On test: Ssangyong shows off rejuvenated Rexton

It’s fair to say the old Ssangyong Rexton appeared dated even when it was new – its rather cheap-feeling interior and bland exterior were grossly uninspiring but just the ticket for cut-price motoring.

However, Indian firm Mahindra & Mahindra has pumped some serious cash into the Korean car maker since it bought a 73% stake back in 2011.

The first model to experience a makeover was the Tivoli, which was rejigged last year and has since seen a 35% rise in UK sales.

Its big brother, nicknamed the Korean Land Rover, is the Rexton and it has had glowing success back on its home turf of South Korea where the company shifts roughly 2,500 Rextons a month – figures that would make any UK salesman green with envy. ­

Ssangyong Rexton drives through water

See also: Country Car – Land Rover Discovery darts upmarket

A fleet of five Rextons recently completed a trans-Eurasian trek from the factory in South Korea to Blenheim Palace for the horse trials in September.

All of the cars completed the 15,000km (8,000-mile) journey passing through 10 countries including China, Kazakhstan and Poland with no major breakdowns.

What’s new?

Compared with the outgoing Rexton, it’s chalk and cheese. It’s taller, wider and longer than its predecessor, and comes with dazzling high-intensity discharge running lights and gleaming 20in alloys that command attention.

See also: Country Car: Ssangyong Rexton proves a bargain

There’s a similarly classy feel when you slide into the driver’s seat where you get the luxury of a leather-clad interior, keyless ignition and a 9in touchscreen.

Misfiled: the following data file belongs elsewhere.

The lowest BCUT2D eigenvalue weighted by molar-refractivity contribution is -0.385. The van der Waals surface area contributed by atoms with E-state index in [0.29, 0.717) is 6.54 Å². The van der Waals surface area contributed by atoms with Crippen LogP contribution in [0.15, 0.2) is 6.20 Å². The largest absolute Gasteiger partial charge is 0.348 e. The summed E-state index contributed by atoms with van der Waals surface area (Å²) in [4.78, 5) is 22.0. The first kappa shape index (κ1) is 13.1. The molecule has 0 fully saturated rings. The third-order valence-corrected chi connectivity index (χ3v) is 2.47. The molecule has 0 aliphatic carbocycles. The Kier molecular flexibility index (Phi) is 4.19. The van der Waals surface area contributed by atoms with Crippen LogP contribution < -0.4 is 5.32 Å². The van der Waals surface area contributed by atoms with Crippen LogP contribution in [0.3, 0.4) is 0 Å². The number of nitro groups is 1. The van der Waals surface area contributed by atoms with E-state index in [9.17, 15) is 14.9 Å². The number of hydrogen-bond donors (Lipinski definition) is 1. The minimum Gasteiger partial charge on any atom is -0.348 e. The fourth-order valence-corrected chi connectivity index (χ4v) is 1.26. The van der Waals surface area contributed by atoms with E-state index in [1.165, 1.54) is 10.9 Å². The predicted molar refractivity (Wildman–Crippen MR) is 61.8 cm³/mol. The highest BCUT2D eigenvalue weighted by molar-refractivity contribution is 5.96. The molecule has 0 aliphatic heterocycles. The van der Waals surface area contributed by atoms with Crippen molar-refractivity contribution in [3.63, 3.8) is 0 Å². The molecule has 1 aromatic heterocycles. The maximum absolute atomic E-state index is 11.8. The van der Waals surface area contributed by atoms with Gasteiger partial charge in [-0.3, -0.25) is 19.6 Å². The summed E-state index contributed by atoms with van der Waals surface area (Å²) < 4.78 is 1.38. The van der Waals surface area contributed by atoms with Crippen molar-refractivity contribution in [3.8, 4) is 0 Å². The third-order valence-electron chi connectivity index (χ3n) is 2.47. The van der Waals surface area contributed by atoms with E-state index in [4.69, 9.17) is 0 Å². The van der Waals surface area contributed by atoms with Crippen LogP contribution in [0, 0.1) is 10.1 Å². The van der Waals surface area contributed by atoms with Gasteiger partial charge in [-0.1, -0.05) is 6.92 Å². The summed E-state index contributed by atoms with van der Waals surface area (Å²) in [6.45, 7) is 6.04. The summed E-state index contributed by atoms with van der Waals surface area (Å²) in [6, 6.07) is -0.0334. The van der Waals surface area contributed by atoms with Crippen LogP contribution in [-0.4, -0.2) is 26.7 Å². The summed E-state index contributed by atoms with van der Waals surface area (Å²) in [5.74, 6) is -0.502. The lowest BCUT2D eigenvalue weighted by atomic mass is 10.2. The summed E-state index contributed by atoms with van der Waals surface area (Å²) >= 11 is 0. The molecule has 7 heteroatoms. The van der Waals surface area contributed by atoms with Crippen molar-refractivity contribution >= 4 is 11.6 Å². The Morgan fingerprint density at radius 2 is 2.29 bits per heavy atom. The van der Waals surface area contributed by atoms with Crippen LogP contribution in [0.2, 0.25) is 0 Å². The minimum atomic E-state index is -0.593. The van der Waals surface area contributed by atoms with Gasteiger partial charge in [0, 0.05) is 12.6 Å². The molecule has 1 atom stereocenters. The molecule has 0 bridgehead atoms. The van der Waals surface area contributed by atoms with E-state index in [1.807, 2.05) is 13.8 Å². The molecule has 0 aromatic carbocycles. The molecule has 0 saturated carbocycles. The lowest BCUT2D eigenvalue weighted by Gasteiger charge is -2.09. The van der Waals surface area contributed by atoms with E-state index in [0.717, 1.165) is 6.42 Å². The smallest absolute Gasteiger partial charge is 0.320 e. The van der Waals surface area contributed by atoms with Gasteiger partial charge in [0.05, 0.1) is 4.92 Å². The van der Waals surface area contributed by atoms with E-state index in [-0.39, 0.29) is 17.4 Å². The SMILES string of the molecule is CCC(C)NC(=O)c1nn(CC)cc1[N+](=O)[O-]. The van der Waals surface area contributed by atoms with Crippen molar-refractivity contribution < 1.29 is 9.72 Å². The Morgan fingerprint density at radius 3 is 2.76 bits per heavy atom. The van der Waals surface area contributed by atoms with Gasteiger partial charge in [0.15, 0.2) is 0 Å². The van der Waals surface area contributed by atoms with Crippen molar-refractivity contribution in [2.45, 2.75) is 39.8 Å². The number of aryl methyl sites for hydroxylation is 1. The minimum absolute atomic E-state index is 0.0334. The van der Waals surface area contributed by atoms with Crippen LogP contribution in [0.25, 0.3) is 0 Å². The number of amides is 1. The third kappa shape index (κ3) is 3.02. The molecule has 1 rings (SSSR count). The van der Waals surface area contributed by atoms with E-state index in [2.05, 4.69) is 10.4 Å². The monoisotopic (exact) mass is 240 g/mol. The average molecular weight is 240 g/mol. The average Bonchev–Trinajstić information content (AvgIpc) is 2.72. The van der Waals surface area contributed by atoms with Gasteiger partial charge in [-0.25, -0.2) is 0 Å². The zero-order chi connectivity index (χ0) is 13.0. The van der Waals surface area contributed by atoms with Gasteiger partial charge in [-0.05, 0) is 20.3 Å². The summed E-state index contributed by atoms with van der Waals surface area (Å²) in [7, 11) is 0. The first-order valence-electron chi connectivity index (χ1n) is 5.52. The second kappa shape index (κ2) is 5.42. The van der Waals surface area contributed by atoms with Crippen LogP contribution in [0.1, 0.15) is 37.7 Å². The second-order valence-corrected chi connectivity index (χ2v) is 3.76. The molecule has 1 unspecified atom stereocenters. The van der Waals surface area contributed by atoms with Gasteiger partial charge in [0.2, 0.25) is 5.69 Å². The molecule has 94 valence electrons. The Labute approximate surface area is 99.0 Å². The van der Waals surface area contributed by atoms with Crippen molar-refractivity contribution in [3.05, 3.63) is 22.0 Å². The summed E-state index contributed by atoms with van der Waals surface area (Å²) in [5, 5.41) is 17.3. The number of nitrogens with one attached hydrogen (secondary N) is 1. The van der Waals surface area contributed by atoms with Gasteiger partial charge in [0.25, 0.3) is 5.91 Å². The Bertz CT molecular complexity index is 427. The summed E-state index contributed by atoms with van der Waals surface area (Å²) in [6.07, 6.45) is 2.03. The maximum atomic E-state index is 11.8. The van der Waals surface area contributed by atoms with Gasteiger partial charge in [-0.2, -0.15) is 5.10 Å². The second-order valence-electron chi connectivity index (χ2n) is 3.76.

A quick glance at the spec sheet reveals a moderately sized 2.2-litre, four-cylinder engine offering 181hp.

It’s the only engine option for the new Rexton, which will be frustrating for anyone who likes the thrum and power of a six-cylinder.

The Ssangyong Rexton drives down a hill

The result is that the engine becomes shouty whenever the throttle in buried in the carpet, giving the impression that it’s working very hard to get its 3t bodyweight up to a cruising speed.

From a standstill, it’ll get up to 60mph in 11.9secs, which is slow.

Once you’re there the engine settles down and it’s a comfortable place to eat a few motorway miles, with lane departure, cruise control and brake assist making it a comfortable tarmac dweller.

Cornering is OK too, with the sort of body roll you’d expect from a car that weighs similar to three Suzuki Swifts.

There are two options for shifting through the gears – a six-speed manual and a seven-speed Mercedes auto that breezes through the gears with no drama.

The company reckons the latter will be the most popular, even though it has a £2,000 price premium.

Work life

The Rexton has a reputation in Korea for being an off-road animal and it’s fair to say its craving for everything green and brown is greater than its on-road appetite.

Even on 255/50 road tyres it floated across the sodden grass and, when the rubbers filled with quarry mud, it still managed to keep moving.

Useful wrap around doors keep the bottom sills dirt-free and prevent mud-stained trousers on exit.